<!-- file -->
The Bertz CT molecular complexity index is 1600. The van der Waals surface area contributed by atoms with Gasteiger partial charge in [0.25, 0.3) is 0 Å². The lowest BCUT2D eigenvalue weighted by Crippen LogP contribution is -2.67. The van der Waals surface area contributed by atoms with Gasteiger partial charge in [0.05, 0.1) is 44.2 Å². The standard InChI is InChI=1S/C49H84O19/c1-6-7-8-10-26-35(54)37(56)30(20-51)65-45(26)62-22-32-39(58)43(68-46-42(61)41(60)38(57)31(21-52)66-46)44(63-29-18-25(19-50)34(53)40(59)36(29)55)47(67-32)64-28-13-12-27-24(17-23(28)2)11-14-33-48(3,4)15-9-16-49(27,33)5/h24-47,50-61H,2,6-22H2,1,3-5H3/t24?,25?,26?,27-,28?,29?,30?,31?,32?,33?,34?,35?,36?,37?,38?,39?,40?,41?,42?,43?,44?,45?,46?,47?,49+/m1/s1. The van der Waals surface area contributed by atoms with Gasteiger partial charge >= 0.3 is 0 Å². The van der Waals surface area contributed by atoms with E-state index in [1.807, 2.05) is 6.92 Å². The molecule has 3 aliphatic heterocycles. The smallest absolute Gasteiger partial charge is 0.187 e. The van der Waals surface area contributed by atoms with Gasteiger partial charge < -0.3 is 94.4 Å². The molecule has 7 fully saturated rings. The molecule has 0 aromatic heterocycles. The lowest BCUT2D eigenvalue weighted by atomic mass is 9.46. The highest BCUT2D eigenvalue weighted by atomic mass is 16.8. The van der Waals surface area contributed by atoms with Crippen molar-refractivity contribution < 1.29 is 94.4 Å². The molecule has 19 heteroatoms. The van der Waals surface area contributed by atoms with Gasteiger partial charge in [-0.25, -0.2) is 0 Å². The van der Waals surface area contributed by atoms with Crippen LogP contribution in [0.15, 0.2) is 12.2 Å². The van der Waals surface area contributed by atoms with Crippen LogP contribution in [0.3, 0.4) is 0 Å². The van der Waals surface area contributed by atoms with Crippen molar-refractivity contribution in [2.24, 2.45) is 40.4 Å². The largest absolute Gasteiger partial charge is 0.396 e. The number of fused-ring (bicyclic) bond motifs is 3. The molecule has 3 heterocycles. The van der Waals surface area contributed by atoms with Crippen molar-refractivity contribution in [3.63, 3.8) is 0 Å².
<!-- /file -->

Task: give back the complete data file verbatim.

The Bertz CT molecular complexity index is 1600. The van der Waals surface area contributed by atoms with Gasteiger partial charge in [0.25, 0.3) is 0 Å². The lowest BCUT2D eigenvalue weighted by Crippen LogP contribution is -2.67. The van der Waals surface area contributed by atoms with Gasteiger partial charge in [0.05, 0.1) is 44.2 Å². The standard InChI is InChI=1S/C49H84O19/c1-6-7-8-10-26-35(54)37(56)30(20-51)65-45(26)62-22-32-39(58)43(68-46-42(61)41(60)38(57)31(21-52)66-46)44(63-29-18-25(19-50)34(53)40(59)36(29)55)47(67-32)64-28-13-12-27-24(17-23(28)2)11-14-33-48(3,4)15-9-16-49(27,33)5/h24-47,50-61H,2,6-22H2,1,3-5H3/t24?,25?,26?,27-,28?,29?,30?,31?,32?,33?,34?,35?,36?,37?,38?,39?,40?,41?,42?,43?,44?,45?,46?,47?,49+/m1/s1. The van der Waals surface area contributed by atoms with Gasteiger partial charge >= 0.3 is 0 Å². The van der Waals surface area contributed by atoms with E-state index in [1.807, 2.05) is 6.92 Å². The molecule has 3 aliphatic heterocycles. The smallest absolute Gasteiger partial charge is 0.187 e. The van der Waals surface area contributed by atoms with Gasteiger partial charge < -0.3 is 94.4 Å². The molecule has 7 fully saturated rings. The molecule has 0 aromatic heterocycles. The lowest BCUT2D eigenvalue weighted by atomic mass is 9.46. The highest BCUT2D eigenvalue weighted by atomic mass is 16.8. The van der Waals surface area contributed by atoms with Crippen molar-refractivity contribution < 1.29 is 94.4 Å². The molecule has 19 heteroatoms. The van der Waals surface area contributed by atoms with Gasteiger partial charge in [-0.25, -0.2) is 0 Å². The van der Waals surface area contributed by atoms with Crippen LogP contribution in [0.15, 0.2) is 12.2 Å². The van der Waals surface area contributed by atoms with Crippen LogP contribution in [0.3, 0.4) is 0 Å². The van der Waals surface area contributed by atoms with Crippen molar-refractivity contribution in [2.24, 2.45) is 40.4 Å². The largest absolute Gasteiger partial charge is 0.396 e. The number of fused-ring (bicyclic) bond motifs is 3. The molecule has 3 heterocycles. The van der Waals surface area contributed by atoms with Crippen molar-refractivity contribution in [3.63, 3.8) is 0 Å².